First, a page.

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A Roasted Cod With Old Bay Potatoes Recipe to Tide Over Seaside Cravings

A riff on fish and chips, this dinner for one evokes a day at the ocean, tartar sauce included

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A plate of cod and fried potatoes and tartar sauce, garnished with a lemon on a cloudy sky backdrop Photo illustration by Lille Allen; see below for full credits

If you spend the summer someplace where crab cakes and fish and chips are readily available, bless. If you don’t, I’ve got something to evoke those classics and tide you over until you’re living your best life seaside.

This simply roasted cod filet is paired with Old Bay-dusted smashed potatoes and a punchy tartar sauce to dip and douse over everything.

Start by filling a 3-quart saucepan with water and a couple of big pinches of kosher salt. Just like when blanching asparagus for my marinated bean salad — and even more thematically on point now — the water should be nearly as salty as the ocean. If you’re nervous that you haven’t made it salty enough, taste it. Throw in a half-pound of small potatoes. (Fingerlings work, as do any other variety that measures about 1½ inches in diameter.) Turn the heat to high and wait for the water to simmer. Once it does, set a timer for nine minutes.

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Meanwhile, as the potatoes are heating, make your tartar sauce. (Don’t forget to keep one eye on the pot so you can see when the water starts to bubble.) In a small bowl, combine ½ cup mayonnaise, 1 teaspoon Dijon mustard, 1½ teaspoons lemon juice, 1 tablespoon finely chopped pickles (I’m partial to cornichons), 1 tablespoon finely chopped capers, and a couple cranks of freshly ground black pepper. These are all nonnegotiable. Where you have some discretion is with the other ingredients. I add 2 tablespoons of finely chopped dill, but I’ve read a ton of tartar sauce recipes and others prefer parsley, chives, or a combination of herbs. Some toss in a bit of finely chopped shallot or white onion, too. Whatever you choose, mix everything together.

You may notice, by the way, that I didn’t add salt to the tartar sauce — an unusual omission for most any recipe. But I find the capers and pickles bring enough from the brine, especially as the sauce sits.

Test your potatoes. They should be tender enough so that the prongs of a fork slip easily into the flesh of a larger one. If they need another minute, let them keep cooking — but they’ll be very close to done, so don’t go far. Once the potatoes are ready, drain them into a colander.

As the potatoes cool a bit, prep your fish. Preheat the oven to 325 degrees. Place a ½-pound filet of cod into a small baking dish (I own a 9-inch) or onto a quarter sheet pan. Both these pieces of cookware are generally useful, but if you cook for yourself (or even two people) with any regularity, I can’t recommend them enough. Drizzle the cod in a bit of olive oil, sprinkle it with kosher salt, and squeeze about a tablespoon of fresh lemon juice over top. (That should require half of a juicy lemon, though you don’t have to measure exactly here.)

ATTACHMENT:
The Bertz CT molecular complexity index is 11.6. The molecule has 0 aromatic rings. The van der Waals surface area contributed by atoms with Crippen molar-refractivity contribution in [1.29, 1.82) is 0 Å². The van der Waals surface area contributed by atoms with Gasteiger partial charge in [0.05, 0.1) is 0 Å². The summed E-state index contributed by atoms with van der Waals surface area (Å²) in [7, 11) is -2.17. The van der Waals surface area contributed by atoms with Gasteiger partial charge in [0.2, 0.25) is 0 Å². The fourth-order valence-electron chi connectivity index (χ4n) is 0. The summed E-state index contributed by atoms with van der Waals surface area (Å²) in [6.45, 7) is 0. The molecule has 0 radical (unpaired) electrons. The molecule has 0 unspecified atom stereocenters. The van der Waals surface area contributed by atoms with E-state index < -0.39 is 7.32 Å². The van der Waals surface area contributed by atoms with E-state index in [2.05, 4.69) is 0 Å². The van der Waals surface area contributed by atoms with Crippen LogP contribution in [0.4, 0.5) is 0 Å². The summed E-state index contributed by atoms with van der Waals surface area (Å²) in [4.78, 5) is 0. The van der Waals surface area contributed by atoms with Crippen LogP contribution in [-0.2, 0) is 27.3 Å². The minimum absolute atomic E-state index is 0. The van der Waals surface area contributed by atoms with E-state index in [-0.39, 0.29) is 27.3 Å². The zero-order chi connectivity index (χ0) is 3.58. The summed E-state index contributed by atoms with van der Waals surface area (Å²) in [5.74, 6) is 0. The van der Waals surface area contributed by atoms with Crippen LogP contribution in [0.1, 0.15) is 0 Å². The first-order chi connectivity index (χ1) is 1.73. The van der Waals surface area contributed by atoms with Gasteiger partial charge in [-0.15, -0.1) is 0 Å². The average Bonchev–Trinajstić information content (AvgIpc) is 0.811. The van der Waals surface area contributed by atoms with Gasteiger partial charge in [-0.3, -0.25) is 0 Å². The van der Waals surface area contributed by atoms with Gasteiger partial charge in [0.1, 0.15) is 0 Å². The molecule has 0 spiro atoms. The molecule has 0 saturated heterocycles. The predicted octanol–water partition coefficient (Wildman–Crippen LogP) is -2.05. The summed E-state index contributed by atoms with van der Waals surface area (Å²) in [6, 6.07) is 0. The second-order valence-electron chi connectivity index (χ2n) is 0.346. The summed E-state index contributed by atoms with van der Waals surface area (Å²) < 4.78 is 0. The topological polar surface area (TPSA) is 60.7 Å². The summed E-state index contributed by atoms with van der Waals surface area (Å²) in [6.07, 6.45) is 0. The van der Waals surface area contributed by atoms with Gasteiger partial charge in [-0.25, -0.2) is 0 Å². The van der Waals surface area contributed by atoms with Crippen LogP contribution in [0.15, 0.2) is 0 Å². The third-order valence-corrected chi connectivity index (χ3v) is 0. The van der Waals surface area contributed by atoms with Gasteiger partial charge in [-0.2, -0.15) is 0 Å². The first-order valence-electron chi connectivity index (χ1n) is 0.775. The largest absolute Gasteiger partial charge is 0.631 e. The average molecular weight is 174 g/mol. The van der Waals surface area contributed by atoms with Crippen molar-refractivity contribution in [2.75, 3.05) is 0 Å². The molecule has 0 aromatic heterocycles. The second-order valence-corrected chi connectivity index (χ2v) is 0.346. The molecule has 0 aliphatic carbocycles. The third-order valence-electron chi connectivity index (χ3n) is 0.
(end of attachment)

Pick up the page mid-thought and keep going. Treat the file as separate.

Set the fish aside for a couple of minutes while you return to your potatoes. Using another quarter sheet pan or a large plate, arrange the potatoes in an even layer across the surface, and smash each one down with the bottom of a measuring cup or drinking glass. You want to apply pressure evenly and gently so you end up with flat-sided spheres that are mostly intact. But don’t worry if some pieces break off; those will get extra-crispy.

Put the fish in the oven for 15 minutes.

While it’s cooking, coat the bottom of a medium cast-iron skillet with olive oil. Again, you don’t have to measure exactly here, but this is not the moment to be fearful of using too much oil; the idea is to mimic the crunch of french fries. Turn the heat to medium-high and layer in your potatoes evenly. Fry them on one side until they’re sizzling and golden brown, about six minutes, then flip each one over with a spatula. Sprinkle 2 teaspoons Old Bay over the top, and let them crisp up on the other side, another 4 or 5 minutes. (I like adding the seasoning halfway through the total cook time because there’s no chance it will end up burnt and bitter, but it still has a moment to bloom and become extra aromatic in the hot fat.)

Kill the heat on the potatoes and toss them around so that the Old Bay coats each piece more evenly. Take the cod out of the oven. It should be opaque and flake easily when you press down on the top. Serve the cod with a pile of potatoes and the tartar sauce, plus an extra lemon wedge for squeezing on top.

I might not be able to deliver the sandy feet, salty hair, and very particular type of hunger that comes after a day at the ocean — but this dinner will hit no matter where you are.

Emma Wartzman is the kitchen and dining writer at New York Magazine’s the Strategist.
Additional photo illustration credits: plate photo by Emma Wartzman